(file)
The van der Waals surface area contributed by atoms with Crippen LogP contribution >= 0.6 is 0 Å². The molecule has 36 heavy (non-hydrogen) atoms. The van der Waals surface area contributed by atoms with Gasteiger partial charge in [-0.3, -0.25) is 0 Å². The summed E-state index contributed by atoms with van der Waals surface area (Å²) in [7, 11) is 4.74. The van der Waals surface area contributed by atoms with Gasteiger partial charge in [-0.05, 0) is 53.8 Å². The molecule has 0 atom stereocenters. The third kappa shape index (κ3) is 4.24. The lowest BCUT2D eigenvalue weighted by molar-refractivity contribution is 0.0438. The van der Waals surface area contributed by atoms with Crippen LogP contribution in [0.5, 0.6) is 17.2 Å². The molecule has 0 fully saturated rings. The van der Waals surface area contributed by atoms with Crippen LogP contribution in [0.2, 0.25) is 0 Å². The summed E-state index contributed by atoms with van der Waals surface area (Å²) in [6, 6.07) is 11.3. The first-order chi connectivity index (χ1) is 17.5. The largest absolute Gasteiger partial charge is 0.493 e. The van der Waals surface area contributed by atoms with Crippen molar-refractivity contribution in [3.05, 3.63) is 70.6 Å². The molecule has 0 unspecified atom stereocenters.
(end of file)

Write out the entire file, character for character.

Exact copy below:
The van der Waals surface area contributed by atoms with Crippen LogP contribution >= 0.6 is 0 Å². The molecule has 36 heavy (non-hydrogen) atoms. The van der Waals surface area contributed by atoms with Gasteiger partial charge in [-0.3, -0.25) is 0 Å². The summed E-state index contributed by atoms with van der Waals surface area (Å²) in [7, 11) is 4.74. The van der Waals surface area contributed by atoms with Gasteiger partial charge in [-0.05, 0) is 53.8 Å². The molecule has 0 atom stereocenters. The third kappa shape index (κ3) is 4.24. The lowest BCUT2D eigenvalue weighted by molar-refractivity contribution is 0.0438. The van der Waals surface area contributed by atoms with Crippen LogP contribution in [0.5, 0.6) is 17.2 Å². The molecule has 0 fully saturated rings. The van der Waals surface area contributed by atoms with Crippen LogP contribution in [0.2, 0.25) is 0 Å². The summed E-state index contributed by atoms with van der Waals surface area (Å²) in [6, 6.07) is 11.3. The first-order chi connectivity index (χ1) is 17.5. The largest absolute Gasteiger partial charge is 0.493 e. The van der Waals surface area contributed by atoms with Crippen molar-refractivity contribution in [3.05, 3.63) is 70.6 Å². The molecule has 0 unspecified atom stereocenters.